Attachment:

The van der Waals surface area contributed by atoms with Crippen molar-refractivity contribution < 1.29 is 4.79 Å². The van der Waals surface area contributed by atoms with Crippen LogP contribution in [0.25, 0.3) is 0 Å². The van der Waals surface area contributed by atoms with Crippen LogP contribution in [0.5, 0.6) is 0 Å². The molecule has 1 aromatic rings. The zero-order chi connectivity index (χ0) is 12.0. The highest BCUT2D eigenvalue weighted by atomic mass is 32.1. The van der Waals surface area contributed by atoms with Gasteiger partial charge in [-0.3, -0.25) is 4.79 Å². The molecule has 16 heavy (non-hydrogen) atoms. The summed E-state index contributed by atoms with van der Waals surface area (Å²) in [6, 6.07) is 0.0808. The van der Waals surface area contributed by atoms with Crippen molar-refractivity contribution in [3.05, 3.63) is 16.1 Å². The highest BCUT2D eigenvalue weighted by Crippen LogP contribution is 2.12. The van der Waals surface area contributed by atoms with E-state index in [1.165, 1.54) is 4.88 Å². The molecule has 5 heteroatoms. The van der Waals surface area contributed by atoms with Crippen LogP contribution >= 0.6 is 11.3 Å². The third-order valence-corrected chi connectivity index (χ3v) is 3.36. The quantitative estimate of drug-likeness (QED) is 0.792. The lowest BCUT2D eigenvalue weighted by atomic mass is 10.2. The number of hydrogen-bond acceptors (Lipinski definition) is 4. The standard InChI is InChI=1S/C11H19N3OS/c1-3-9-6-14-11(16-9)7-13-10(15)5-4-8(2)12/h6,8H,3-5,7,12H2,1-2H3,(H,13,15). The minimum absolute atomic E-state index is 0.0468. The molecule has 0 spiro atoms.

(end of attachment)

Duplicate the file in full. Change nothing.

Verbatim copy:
The van der Waals surface area contributed by atoms with Crippen molar-refractivity contribution < 1.29 is 4.79 Å². The van der Waals surface area contributed by atoms with Crippen LogP contribution in [0.25, 0.3) is 0 Å². The van der Waals surface area contributed by atoms with Crippen LogP contribution in [0.5, 0.6) is 0 Å². The molecule has 1 aromatic rings. The zero-order chi connectivity index (χ0) is 12.0. The highest BCUT2D eigenvalue weighted by atomic mass is 32.1. The van der Waals surface area contributed by atoms with Gasteiger partial charge in [-0.3, -0.25) is 4.79 Å². The molecule has 16 heavy (non-hydrogen) atoms. The summed E-state index contributed by atoms with van der Waals surface area (Å²) in [6, 6.07) is 0.0808. The van der Waals surface area contributed by atoms with Crippen molar-refractivity contribution in [3.05, 3.63) is 16.1 Å². The highest BCUT2D eigenvalue weighted by Crippen LogP contribution is 2.12. The van der Waals surface area contributed by atoms with E-state index in [1.165, 1.54) is 4.88 Å². The molecule has 5 heteroatoms. The van der Waals surface area contributed by atoms with Crippen LogP contribution >= 0.6 is 11.3 Å². The third-order valence-corrected chi connectivity index (χ3v) is 3.36. The quantitative estimate of drug-likeness (QED) is 0.792. The lowest BCUT2D eigenvalue weighted by atomic mass is 10.2. The number of hydrogen-bond acceptors (Lipinski definition) is 4. The standard InChI is InChI=1S/C11H19N3OS/c1-3-9-6-14-11(16-9)7-13-10(15)5-4-8(2)12/h6,8H,3-5,7,12H2,1-2H3,(H,13,15). The minimum absolute atomic E-state index is 0.0468. The molecule has 0 spiro atoms.